After idling for years on the planning books, a new Detroit River International Crossing is shifting into high gear, bringing thousands of jobs with it.
On Friday (June 15), Canadian and Michigan officials signed a New International Trade Crossing (NITC) Agreement to jointly build a publicly owned $2.1 billion crossing between Windsor, Ontario, and Detroit.
|The six-lane New International Trade Crossing will be publicly owned, unlike the four-lane Ambassador Bridge (background), which dates to 1929.|
The project has five elements:
• A new Detroit River bridge;
• Inspection areas (plazas) on each side of the river; and
• Direct connections to the highway systems in each country.
“Reinventing Michigan to become a world trading center means developing an infrastructure that will meet the modern-day demands of an international economy,” said Michigan Gov. Rick Snyder, a longtime supporter of the project.
The NITC will compete directly with the privately owned, 83-year-old Ambassador Bridge, the busiest North American border crossing and the No. 1 traffic bottleneck in the entire Pan-American Freeway system.
The 7,500-foot suspension bridge has a monopoly on commercial truck traffic; bridge owners also own a nearby store that has a monopoly on duty-free fuel.
The Detroit International Bridge Co., which owns the Ambassador Bridge, has spent years and millions of dollars fighting construction of a competing span. Company owners want to build their own new bridge and have logged countless hours in court—and even a few behind bars—fighting the Michigan Department of Transportation on a related project.
Indeed, DIBC owner Manuel “Matty” Moroun has already launched a petition drive to demand a public vote Nov. 6 on the new crossing, but Michigan officials say the crossing agreement has language to nullify such a move.
Authority and Funding
The crossing will use a private-public partnership for design, construction, finance, operation and maintenance. The U.S. federal government will cover the federal portion of the U.S. plaza. Canada will pay for the plaza and roadwork on its side of the border and will pay up to $550 million to cover Michigan’s share of the costs.
Canada will charge a toll on its side of the bridge, but no toll will be charged in Michigan.
The project will be directed by a nonprofit, six-member International Authority, which will not have the authority to condemn property or impose taxes.
Documenting the Need
The new crossing has been discussed for decades. Official efforts date to 1998, when Ontario’s Ministry of Transportation issued a study looking at cross-border freight activity.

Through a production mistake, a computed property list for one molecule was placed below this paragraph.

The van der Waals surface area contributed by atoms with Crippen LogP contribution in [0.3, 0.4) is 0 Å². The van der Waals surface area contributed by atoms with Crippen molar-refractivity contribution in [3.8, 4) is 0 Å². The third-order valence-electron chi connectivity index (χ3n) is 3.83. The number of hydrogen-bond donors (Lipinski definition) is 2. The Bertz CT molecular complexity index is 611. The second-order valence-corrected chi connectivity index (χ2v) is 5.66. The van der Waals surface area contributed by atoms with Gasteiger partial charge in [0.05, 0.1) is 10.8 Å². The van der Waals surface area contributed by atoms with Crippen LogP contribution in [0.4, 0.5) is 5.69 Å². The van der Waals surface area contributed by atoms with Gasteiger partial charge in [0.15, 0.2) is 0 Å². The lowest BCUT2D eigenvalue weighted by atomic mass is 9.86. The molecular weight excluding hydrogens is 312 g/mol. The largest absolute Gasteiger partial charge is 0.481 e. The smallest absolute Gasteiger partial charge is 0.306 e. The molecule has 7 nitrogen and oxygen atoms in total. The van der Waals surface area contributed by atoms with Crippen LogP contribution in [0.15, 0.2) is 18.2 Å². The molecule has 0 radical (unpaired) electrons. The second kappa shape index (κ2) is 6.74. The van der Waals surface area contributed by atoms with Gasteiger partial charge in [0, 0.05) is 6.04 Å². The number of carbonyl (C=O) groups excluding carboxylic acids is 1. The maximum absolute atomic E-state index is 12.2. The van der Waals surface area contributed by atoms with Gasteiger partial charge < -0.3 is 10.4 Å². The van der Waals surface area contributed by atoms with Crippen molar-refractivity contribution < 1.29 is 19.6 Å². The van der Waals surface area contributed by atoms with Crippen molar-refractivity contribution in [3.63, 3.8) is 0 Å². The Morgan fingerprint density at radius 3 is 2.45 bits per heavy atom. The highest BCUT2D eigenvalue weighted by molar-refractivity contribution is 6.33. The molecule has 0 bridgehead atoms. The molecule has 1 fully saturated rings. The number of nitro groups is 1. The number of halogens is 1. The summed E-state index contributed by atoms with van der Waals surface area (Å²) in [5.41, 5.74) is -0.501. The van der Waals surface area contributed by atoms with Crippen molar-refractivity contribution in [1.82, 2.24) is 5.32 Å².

In 2000, the U.S. Federal Highway Administration and Transport Canada formed a Border Transportation Partnership that also included Michigan DOT and the Ontario Ministry of Transportation.
|The Ambassador Bridge is the busiest trade crossing in North America and the biggest bottleneck in the Pan-American Freeway system, officials say.|
In January 2004, the Partnership produced a final Planning/Need and Feasibility (P/NF) Study Report, identifying a long-term strategy to meet the needs of the transportation network serving the border between Southeastern Michigan and Southwestern Ontario.
The same year, an Economic Impact Study built the case for a new crossing to support more than $1 billion a year in Canada-U.S. trade. More than 70 percent of that trade moves by truck, the report said. The U.S. automotive industry is particularly dependent on goods from Canada.
In 2002, one truck crossed that border every 2.5 seconds, the report said.
Location and Environmental Approvals
By the end of 2005, the Detroit River International Crossing (DRIC) team had rejected twinning the Ambassador Bridge and had narrowed the location for a new river crossing.
After years of back-and-forth proposals, a location about two miles downstream from the Ambassador Bridge was finalized in 2008. A final Environmental Impact Statement was completed later that year.
At that time, officials estimated that construction would begin in 2010 and be completed by 2015.
All environmental approvals on the Canadian side were completed in 2009. On the U.S. side, FHWA has issued a Record of Decision approving the U.S. portion—the last step under the U.S. National Environmental Policy Act (NEPA) to gain project approval.
MDOT continues to conduct preliminary design activities as part of the DRIC project; further action awaits approval by the Michigan Legislature.
As currently planned, the six-lane span would be constructed between Detroit’s industrial Delray neighborhood near Zug Island and Windsor’s Brighton Beach area and would link Ontario’s Highway 401 and Michigan’s I-75.
The new crossing will create about 13,000 direct construction jobs during its four-year construction and an additional 8,200 permanent jobs once it’s in operation, according to a new study by the Ann Arbor-based Center for Automotive Research.
The CAR study predicts that more than 33,000 direct and indirect jobs would be created in Michigan and elsewhere in the U.S. during construction of the bridge between 2013 and 2016.
MDOT’s studies also have said a new bridge would preserve or create 25,000 to 40,000 other jobs once the span is complete.